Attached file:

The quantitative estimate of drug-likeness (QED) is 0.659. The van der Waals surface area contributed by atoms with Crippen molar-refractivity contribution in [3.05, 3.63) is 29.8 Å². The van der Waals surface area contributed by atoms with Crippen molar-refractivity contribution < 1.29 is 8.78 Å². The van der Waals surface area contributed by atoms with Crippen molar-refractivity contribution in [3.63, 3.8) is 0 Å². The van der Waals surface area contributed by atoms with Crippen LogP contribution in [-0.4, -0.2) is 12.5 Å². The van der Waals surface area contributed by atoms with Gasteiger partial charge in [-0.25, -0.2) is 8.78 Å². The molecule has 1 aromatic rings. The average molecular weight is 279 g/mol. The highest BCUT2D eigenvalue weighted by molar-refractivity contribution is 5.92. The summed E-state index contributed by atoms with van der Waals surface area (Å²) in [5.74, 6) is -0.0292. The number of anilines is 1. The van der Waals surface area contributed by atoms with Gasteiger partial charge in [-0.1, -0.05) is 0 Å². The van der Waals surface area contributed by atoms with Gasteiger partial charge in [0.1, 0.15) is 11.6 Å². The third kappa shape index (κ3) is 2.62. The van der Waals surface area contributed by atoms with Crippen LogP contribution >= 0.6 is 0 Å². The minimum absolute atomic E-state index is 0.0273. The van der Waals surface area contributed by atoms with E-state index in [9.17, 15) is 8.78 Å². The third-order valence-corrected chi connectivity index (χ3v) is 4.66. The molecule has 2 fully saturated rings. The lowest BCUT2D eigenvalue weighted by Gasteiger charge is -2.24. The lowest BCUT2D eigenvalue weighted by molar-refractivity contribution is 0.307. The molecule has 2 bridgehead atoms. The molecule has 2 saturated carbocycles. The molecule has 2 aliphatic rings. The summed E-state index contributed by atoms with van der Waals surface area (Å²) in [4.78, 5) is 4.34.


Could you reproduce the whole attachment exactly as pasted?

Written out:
The quantitative estimate of drug-likeness (QED) is 0.659. The van der Waals surface area contributed by atoms with Crippen molar-refractivity contribution in [3.05, 3.63) is 29.8 Å². The van der Waals surface area contributed by atoms with Crippen molar-refractivity contribution < 1.29 is 8.78 Å². The van der Waals surface area contributed by atoms with Crippen molar-refractivity contribution in [3.63, 3.8) is 0 Å². The van der Waals surface area contributed by atoms with Crippen LogP contribution in [-0.4, -0.2) is 12.5 Å². The van der Waals surface area contributed by atoms with Gasteiger partial charge in [-0.25, -0.2) is 8.78 Å². The molecule has 1 aromatic rings. The average molecular weight is 279 g/mol. The highest BCUT2D eigenvalue weighted by molar-refractivity contribution is 5.92. The summed E-state index contributed by atoms with van der Waals surface area (Å²) in [5.74, 6) is -0.0292. The number of anilines is 1. The van der Waals surface area contributed by atoms with Gasteiger partial charge in [-0.1, -0.05) is 0 Å². The van der Waals surface area contributed by atoms with Gasteiger partial charge in [0.1, 0.15) is 11.6 Å². The third kappa shape index (κ3) is 2.62. The van der Waals surface area contributed by atoms with Crippen LogP contribution >= 0.6 is 0 Å². The minimum absolute atomic E-state index is 0.0273. The van der Waals surface area contributed by atoms with E-state index in [9.17, 15) is 8.78 Å². The third-order valence-corrected chi connectivity index (χ3v) is 4.66. The molecule has 2 fully saturated rings. The lowest BCUT2D eigenvalue weighted by Gasteiger charge is -2.24. The lowest BCUT2D eigenvalue weighted by molar-refractivity contribution is 0.307. The molecule has 2 bridgehead atoms. The molecule has 2 saturated carbocycles. The molecule has 2 aliphatic rings. The summed E-state index contributed by atoms with van der Waals surface area (Å²) in [4.78, 5) is 4.34.